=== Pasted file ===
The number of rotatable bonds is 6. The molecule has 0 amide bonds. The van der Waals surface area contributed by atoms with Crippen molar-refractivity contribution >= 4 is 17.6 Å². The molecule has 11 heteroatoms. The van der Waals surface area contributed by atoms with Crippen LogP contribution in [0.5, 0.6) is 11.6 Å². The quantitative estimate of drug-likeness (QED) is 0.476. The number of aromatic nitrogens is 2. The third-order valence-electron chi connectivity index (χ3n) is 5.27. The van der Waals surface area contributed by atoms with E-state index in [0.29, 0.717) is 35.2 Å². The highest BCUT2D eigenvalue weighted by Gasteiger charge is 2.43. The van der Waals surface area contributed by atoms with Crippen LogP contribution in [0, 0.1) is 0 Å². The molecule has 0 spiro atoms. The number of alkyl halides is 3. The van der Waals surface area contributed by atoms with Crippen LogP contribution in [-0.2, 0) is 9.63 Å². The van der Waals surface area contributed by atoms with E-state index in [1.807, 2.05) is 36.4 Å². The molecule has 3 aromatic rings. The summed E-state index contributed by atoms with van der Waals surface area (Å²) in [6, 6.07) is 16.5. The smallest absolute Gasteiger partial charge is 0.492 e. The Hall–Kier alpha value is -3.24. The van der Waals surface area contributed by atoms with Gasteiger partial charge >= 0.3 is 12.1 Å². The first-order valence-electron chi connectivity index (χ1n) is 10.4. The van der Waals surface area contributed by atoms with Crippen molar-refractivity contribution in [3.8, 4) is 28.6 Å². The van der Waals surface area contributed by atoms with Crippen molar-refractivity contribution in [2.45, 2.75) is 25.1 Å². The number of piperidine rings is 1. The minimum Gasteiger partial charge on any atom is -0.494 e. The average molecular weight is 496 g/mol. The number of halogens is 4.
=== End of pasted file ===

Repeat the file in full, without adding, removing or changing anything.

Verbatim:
The number of rotatable bonds is 6. The molecule has 0 amide bonds. The van der Waals surface area contributed by atoms with Crippen molar-refractivity contribution >= 4 is 17.6 Å². The molecule has 11 heteroatoms. The van der Waals surface area contributed by atoms with Crippen LogP contribution in [0.5, 0.6) is 11.6 Å². The quantitative estimate of drug-likeness (QED) is 0.476. The number of aromatic nitrogens is 2. The third-order valence-electron chi connectivity index (χ3n) is 5.27. The van der Waals surface area contributed by atoms with E-state index in [0.29, 0.717) is 35.2 Å². The highest BCUT2D eigenvalue weighted by Gasteiger charge is 2.43. The van der Waals surface area contributed by atoms with Crippen LogP contribution in [0, 0.1) is 0 Å². The molecule has 0 spiro atoms. The number of alkyl halides is 3. The van der Waals surface area contributed by atoms with Crippen LogP contribution in [-0.2, 0) is 9.63 Å². The van der Waals surface area contributed by atoms with E-state index in [1.807, 2.05) is 36.4 Å². The molecule has 3 aromatic rings. The summed E-state index contributed by atoms with van der Waals surface area (Å²) in [6, 6.07) is 16.5. The smallest absolute Gasteiger partial charge is 0.492 e. The Hall–Kier alpha value is -3.24. The van der Waals surface area contributed by atoms with Gasteiger partial charge >= 0.3 is 12.1 Å². The first-order valence-electron chi connectivity index (χ1n) is 10.4. The van der Waals surface area contributed by atoms with Crippen molar-refractivity contribution in [3.8, 4) is 28.6 Å². The van der Waals surface area contributed by atoms with Crippen molar-refractivity contribution in [2.45, 2.75) is 25.1 Å². The number of piperidine rings is 1. The minimum Gasteiger partial charge on any atom is -0.494 e. The average molecular weight is 496 g/mol. The number of halogens is 4.